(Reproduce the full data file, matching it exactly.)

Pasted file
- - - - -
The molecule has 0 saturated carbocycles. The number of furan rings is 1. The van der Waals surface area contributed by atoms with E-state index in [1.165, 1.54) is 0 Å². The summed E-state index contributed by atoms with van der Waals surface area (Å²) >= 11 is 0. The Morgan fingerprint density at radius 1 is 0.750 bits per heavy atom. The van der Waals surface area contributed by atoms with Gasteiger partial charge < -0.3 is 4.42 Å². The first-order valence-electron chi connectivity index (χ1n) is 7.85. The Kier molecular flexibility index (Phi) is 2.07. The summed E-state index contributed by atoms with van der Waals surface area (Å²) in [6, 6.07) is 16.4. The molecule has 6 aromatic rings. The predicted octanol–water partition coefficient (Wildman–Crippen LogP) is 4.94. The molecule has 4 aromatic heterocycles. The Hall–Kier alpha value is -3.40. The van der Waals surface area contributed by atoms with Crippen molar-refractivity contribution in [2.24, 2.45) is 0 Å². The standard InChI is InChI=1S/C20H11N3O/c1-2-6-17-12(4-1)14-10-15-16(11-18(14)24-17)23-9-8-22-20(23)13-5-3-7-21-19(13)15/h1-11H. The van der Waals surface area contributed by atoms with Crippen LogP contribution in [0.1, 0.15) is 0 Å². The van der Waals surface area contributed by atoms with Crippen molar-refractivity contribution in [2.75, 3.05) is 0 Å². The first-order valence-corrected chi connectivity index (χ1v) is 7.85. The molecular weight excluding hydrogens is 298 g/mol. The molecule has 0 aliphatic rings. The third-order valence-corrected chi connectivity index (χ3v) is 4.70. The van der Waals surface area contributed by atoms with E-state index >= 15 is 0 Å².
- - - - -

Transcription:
The molecule has 0 saturated carbocycles. The number of furan rings is 1. The van der Waals surface area contributed by atoms with E-state index in [1.165, 1.54) is 0 Å². The summed E-state index contributed by atoms with van der Waals surface area (Å²) >= 11 is 0. The Morgan fingerprint density at radius 1 is 0.750 bits per heavy atom. The van der Waals surface area contributed by atoms with Gasteiger partial charge < -0.3 is 4.42 Å². The first-order valence-electron chi connectivity index (χ1n) is 7.85. The Kier molecular flexibility index (Phi) is 2.07. The summed E-state index contributed by atoms with van der Waals surface area (Å²) in [6, 6.07) is 16.4. The molecule has 6 aromatic rings. The predicted octanol–water partition coefficient (Wildman–Crippen LogP) is 4.94. The molecule has 4 aromatic heterocycles. The Hall–Kier alpha value is -3.40. The van der Waals surface area contributed by atoms with Crippen molar-refractivity contribution in [2.24, 2.45) is 0 Å². The standard InChI is InChI=1S/C20H11N3O/c1-2-6-17-12(4-1)14-10-15-16(11-18(14)24-17)23-9-8-22-20(23)13-5-3-7-21-19(13)15/h1-11H. The van der Waals surface area contributed by atoms with Crippen LogP contribution in [0.1, 0.15) is 0 Å². The van der Waals surface area contributed by atoms with Crippen molar-refractivity contribution in [2.75, 3.05) is 0 Å². The first-order valence-corrected chi connectivity index (χ1v) is 7.85. The molecular weight excluding hydrogens is 298 g/mol. The molecule has 0 aliphatic rings. The third-order valence-corrected chi connectivity index (χ3v) is 4.70. The van der Waals surface area contributed by atoms with E-state index >= 15 is 0 Å².